The Slurper

C.H, Knyght August 3, 2017
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    C. H. Knyght
    The Slurper

    Do you know why some flowers sleep at night? Why they curl their silken petals closed, tight against the darkness like a babe beneath their blanket? It isn’t the darkness they are afraid of.
    No. Never the gentle embrace of nightfall, cradling her children as they sleep. They have nothing to fear from darkness herself.
    There is a shadow that glides through the twilight. An empty being, with a greedy, gnawing hunger. Those glorious blooms that fail to take shelter within their furled petals at night are sumptuous prey to this hunger. It is an ugly hunger. Jealous and cruel. It steals from the flowers: their grace, their beauty, their very vitality.
    The slurper shall we call it? Yes, the slurper. It glides on its stolen, petal wings through the veil of dusk, hidden from the glare of the sleeping sun—who is father to the flowers as the night is mother.
    The slurper is a hideous thing. Its beetle-like carapace gleams over a vague feline shape. Hollow and twisted with hunger, the slurper lusts after beauty. Sucks it out of unwary, prideful blossoms with a scarlet tongue. Steals it from those blooms tired and weak. Its belly swells grotesquely with their vitality as a mosquito’s abdomen when filled with blood.
    The slurper wears the flowers’ stolen beauty as a cloak to mask its true nature behind false grace and wings as fragile and precious as the petals of the bloom it dined upon.
    At night, the flowers’ only defense is to pull in their petals and hide. Its claws will eventually rend their meager defense to shreds. None can escape the hunger forever. During the day, the slurper sleeps for if the sun catches it beneath his furious gaze, he burns the stolen beauty to ash and reveals the slurper’s ugly truth.
    Have you ever wondered why some flowers bloom under the warm smile of the sun, but by the next dawn’s light they have withered and browned?
    The sun knows. He loves the flowers as they love him, welcoming his awakening with upturned faces. They follow the sun’s path throughout the day, petals spread wide to soak up the rays of energy to carry them through the night.
    The slurper consumes all flowers in the end. That is life’s cycle; however, some have a plain, common beauty it avoids until nature demands their passing. It takes a hundred daisies to equal a single iris. A thousand dandelions to a rose. In the end, they will all be consumed by the slurper’s hunger.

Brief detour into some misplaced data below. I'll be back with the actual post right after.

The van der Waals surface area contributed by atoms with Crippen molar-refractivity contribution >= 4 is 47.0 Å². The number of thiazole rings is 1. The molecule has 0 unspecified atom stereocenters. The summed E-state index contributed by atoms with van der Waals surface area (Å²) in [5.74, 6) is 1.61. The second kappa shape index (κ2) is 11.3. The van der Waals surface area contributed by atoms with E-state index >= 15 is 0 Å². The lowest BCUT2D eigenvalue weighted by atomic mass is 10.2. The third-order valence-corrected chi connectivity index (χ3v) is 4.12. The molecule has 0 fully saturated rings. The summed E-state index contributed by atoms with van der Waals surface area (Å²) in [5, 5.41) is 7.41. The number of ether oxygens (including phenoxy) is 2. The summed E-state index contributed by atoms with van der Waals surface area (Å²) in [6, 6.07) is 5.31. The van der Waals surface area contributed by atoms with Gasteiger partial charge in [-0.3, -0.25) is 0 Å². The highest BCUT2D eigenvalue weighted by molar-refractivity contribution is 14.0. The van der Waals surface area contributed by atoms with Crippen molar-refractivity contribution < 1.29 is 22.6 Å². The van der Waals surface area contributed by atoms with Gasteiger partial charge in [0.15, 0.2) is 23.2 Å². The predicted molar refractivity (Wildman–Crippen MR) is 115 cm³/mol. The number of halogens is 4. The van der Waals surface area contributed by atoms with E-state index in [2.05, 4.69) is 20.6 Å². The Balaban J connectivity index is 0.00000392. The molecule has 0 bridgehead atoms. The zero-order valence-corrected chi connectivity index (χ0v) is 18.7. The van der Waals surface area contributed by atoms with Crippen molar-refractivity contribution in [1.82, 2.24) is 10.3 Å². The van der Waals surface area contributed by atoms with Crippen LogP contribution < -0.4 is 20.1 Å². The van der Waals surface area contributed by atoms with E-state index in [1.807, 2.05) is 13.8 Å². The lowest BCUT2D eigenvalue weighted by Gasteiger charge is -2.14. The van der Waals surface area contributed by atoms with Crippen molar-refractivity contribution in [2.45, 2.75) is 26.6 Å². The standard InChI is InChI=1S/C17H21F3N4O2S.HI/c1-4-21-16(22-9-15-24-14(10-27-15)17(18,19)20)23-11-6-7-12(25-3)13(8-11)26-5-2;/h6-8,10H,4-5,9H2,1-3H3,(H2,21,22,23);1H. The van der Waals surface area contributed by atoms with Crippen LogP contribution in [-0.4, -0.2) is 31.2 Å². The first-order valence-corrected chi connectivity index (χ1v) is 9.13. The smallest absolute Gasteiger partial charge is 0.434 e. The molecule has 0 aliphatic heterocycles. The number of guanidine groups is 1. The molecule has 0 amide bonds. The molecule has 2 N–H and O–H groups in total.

There are a select few blossoms strong enough to withstand the slurper’s draining for days, other’s that fade and wither upon the first voracious feeding. Some blooms are bitter until that last perfect cusp when they are at the peak of life. Then, it sucks out their vitality like a butterfly the sweetest of nectars.
    The slurper slinks in the darkness of night. It could curl up in a child’s palm—were any to capture a strange moth in their nets instead of a firefly. They might think they’ve found a faery kitten with wings like bright flowers. However, if they look close and pay attention, the stolen beauty the slurper wears is wrong, false; an ill-fitting cloak that cannot hide the twisted features of jealous greed, the horrendous hunger for a beauty not its own.
    Have you ever noticed an entire field of dandelions go to seed overnight? From vibrant yellow to wispy and white? That is the purpose of the slurper. For everything has a purpose and everything must succumb to life’s cycle. Without the slurper, the flowers would never mature to seed. Would never become the matrons of the next generation of flowers, casting their offspring to the wind so that they spread and root in the earth anew. Without the slurper, the flowers would remain vain and cling to their youth. The slurper urges them onward. If they have lost their beauty to its hunger then they shall create beauty’s rebirth from their seeds.
    Have you ever seen that flicker out of the corner of your eye as darkness encroaches upon the daylight? That time when magic and other beings are believed in, if only for a few moments. Did you pass the thought off as a large moth or, perhaps, even a bat? But, you knew, just knew, in your primitive instincts, that it was too long and sinuous for either? You’ve seen it.
    Have you ever wondered why the flowers fade and die?
    The slurper is why.

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